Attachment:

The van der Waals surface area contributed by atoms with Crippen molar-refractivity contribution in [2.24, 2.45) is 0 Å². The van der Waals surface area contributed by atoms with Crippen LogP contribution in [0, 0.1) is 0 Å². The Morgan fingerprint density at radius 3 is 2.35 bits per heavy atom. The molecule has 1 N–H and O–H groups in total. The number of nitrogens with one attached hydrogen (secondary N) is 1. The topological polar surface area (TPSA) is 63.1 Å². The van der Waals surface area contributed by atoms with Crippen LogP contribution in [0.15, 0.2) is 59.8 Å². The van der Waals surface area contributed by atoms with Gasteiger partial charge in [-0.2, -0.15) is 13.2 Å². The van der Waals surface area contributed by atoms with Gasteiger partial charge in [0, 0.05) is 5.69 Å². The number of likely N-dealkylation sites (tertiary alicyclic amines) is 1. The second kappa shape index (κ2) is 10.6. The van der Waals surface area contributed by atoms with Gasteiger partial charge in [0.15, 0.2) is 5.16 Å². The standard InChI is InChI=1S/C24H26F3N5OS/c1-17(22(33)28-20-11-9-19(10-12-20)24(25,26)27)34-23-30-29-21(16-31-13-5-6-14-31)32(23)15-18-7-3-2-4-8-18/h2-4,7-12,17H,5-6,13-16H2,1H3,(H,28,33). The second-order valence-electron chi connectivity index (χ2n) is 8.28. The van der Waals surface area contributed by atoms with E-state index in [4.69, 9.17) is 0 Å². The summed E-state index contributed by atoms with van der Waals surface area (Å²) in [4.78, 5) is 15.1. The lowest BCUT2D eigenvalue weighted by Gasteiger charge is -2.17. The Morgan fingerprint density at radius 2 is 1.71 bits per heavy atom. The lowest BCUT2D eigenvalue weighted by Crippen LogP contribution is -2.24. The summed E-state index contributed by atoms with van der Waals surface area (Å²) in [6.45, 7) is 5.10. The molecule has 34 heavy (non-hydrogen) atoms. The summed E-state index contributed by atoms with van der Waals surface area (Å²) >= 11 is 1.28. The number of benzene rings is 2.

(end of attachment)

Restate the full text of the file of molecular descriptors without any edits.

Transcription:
The van der Waals surface area contributed by atoms with Crippen molar-refractivity contribution in [2.24, 2.45) is 0 Å². The van der Waals surface area contributed by atoms with Crippen LogP contribution in [0, 0.1) is 0 Å². The Morgan fingerprint density at radius 3 is 2.35 bits per heavy atom. The molecule has 1 N–H and O–H groups in total. The number of nitrogens with one attached hydrogen (secondary N) is 1. The topological polar surface area (TPSA) is 63.1 Å². The van der Waals surface area contributed by atoms with Crippen LogP contribution in [0.15, 0.2) is 59.8 Å². The van der Waals surface area contributed by atoms with Gasteiger partial charge in [-0.2, -0.15) is 13.2 Å². The van der Waals surface area contributed by atoms with Gasteiger partial charge in [0, 0.05) is 5.69 Å². The number of likely N-dealkylation sites (tertiary alicyclic amines) is 1. The second kappa shape index (κ2) is 10.6. The van der Waals surface area contributed by atoms with Gasteiger partial charge in [0.15, 0.2) is 5.16 Å². The standard InChI is InChI=1S/C24H26F3N5OS/c1-17(22(33)28-20-11-9-19(10-12-20)24(25,26)27)34-23-30-29-21(16-31-13-5-6-14-31)32(23)15-18-7-3-2-4-8-18/h2-4,7-12,17H,5-6,13-16H2,1H3,(H,28,33). The second-order valence-electron chi connectivity index (χ2n) is 8.28. The van der Waals surface area contributed by atoms with E-state index in [4.69, 9.17) is 0 Å². The summed E-state index contributed by atoms with van der Waals surface area (Å²) in [4.78, 5) is 15.1. The lowest BCUT2D eigenvalue weighted by Gasteiger charge is -2.17. The Morgan fingerprint density at radius 2 is 1.71 bits per heavy atom. The lowest BCUT2D eigenvalue weighted by Crippen LogP contribution is -2.24. The summed E-state index contributed by atoms with van der Waals surface area (Å²) in [6.45, 7) is 5.10. The molecule has 34 heavy (non-hydrogen) atoms. The summed E-state index contributed by atoms with van der Waals surface area (Å²) >= 11 is 1.28. The number of benzene rings is 2.